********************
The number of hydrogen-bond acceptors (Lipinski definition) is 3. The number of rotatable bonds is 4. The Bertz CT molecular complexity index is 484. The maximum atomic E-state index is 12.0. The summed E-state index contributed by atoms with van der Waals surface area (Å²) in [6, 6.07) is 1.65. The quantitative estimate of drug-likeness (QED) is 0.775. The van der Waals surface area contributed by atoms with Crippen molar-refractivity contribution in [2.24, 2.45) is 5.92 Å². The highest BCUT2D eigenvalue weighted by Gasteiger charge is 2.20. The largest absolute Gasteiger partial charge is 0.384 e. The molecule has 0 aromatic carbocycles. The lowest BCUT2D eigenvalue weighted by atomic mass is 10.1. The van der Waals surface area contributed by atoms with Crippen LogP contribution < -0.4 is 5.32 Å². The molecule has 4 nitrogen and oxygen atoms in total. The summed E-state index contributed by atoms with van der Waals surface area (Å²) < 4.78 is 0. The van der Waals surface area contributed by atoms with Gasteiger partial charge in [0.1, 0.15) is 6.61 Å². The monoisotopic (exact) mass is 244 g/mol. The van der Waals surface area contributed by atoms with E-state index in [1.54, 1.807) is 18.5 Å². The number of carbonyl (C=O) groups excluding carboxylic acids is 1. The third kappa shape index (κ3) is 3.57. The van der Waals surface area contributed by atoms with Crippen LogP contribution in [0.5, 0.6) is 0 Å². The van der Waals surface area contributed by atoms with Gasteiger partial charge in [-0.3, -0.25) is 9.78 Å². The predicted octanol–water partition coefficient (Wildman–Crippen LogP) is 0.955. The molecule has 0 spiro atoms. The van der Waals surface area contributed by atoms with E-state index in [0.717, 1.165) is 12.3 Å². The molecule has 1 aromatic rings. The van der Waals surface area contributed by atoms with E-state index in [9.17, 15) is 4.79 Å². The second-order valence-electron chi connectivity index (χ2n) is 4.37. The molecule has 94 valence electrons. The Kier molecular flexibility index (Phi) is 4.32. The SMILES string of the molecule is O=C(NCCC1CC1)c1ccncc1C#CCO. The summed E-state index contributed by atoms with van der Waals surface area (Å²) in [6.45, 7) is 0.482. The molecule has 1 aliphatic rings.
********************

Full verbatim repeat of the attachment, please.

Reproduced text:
The number of hydrogen-bond acceptors (Lipinski definition) is 3. The number of rotatable bonds is 4. The Bertz CT molecular complexity index is 484. The maximum atomic E-state index is 12.0. The summed E-state index contributed by atoms with van der Waals surface area (Å²) in [6, 6.07) is 1.65. The quantitative estimate of drug-likeness (QED) is 0.775. The van der Waals surface area contributed by atoms with Crippen molar-refractivity contribution in [2.24, 2.45) is 5.92 Å². The highest BCUT2D eigenvalue weighted by Gasteiger charge is 2.20. The largest absolute Gasteiger partial charge is 0.384 e. The molecule has 0 aromatic carbocycles. The lowest BCUT2D eigenvalue weighted by atomic mass is 10.1. The van der Waals surface area contributed by atoms with Crippen LogP contribution < -0.4 is 5.32 Å². The molecule has 4 nitrogen and oxygen atoms in total. The summed E-state index contributed by atoms with van der Waals surface area (Å²) < 4.78 is 0. The van der Waals surface area contributed by atoms with Gasteiger partial charge in [0.1, 0.15) is 6.61 Å². The monoisotopic (exact) mass is 244 g/mol. The van der Waals surface area contributed by atoms with E-state index in [1.54, 1.807) is 18.5 Å². The number of carbonyl (C=O) groups excluding carboxylic acids is 1. The third kappa shape index (κ3) is 3.57. The van der Waals surface area contributed by atoms with Crippen LogP contribution in [0.5, 0.6) is 0 Å². The van der Waals surface area contributed by atoms with Gasteiger partial charge in [-0.3, -0.25) is 9.78 Å². The predicted octanol–water partition coefficient (Wildman–Crippen LogP) is 0.955. The molecule has 0 spiro atoms. The van der Waals surface area contributed by atoms with E-state index in [0.717, 1.165) is 12.3 Å². The molecule has 1 aromatic rings. The van der Waals surface area contributed by atoms with E-state index in [9.17, 15) is 4.79 Å². The second-order valence-electron chi connectivity index (χ2n) is 4.37. The molecule has 94 valence electrons. The Kier molecular flexibility index (Phi) is 4.32. The SMILES string of the molecule is O=C(NCCC1CC1)c1ccncc1C#CCO. The summed E-state index contributed by atoms with van der Waals surface area (Å²) in [6.45, 7) is 0.482. The molecule has 1 aliphatic rings.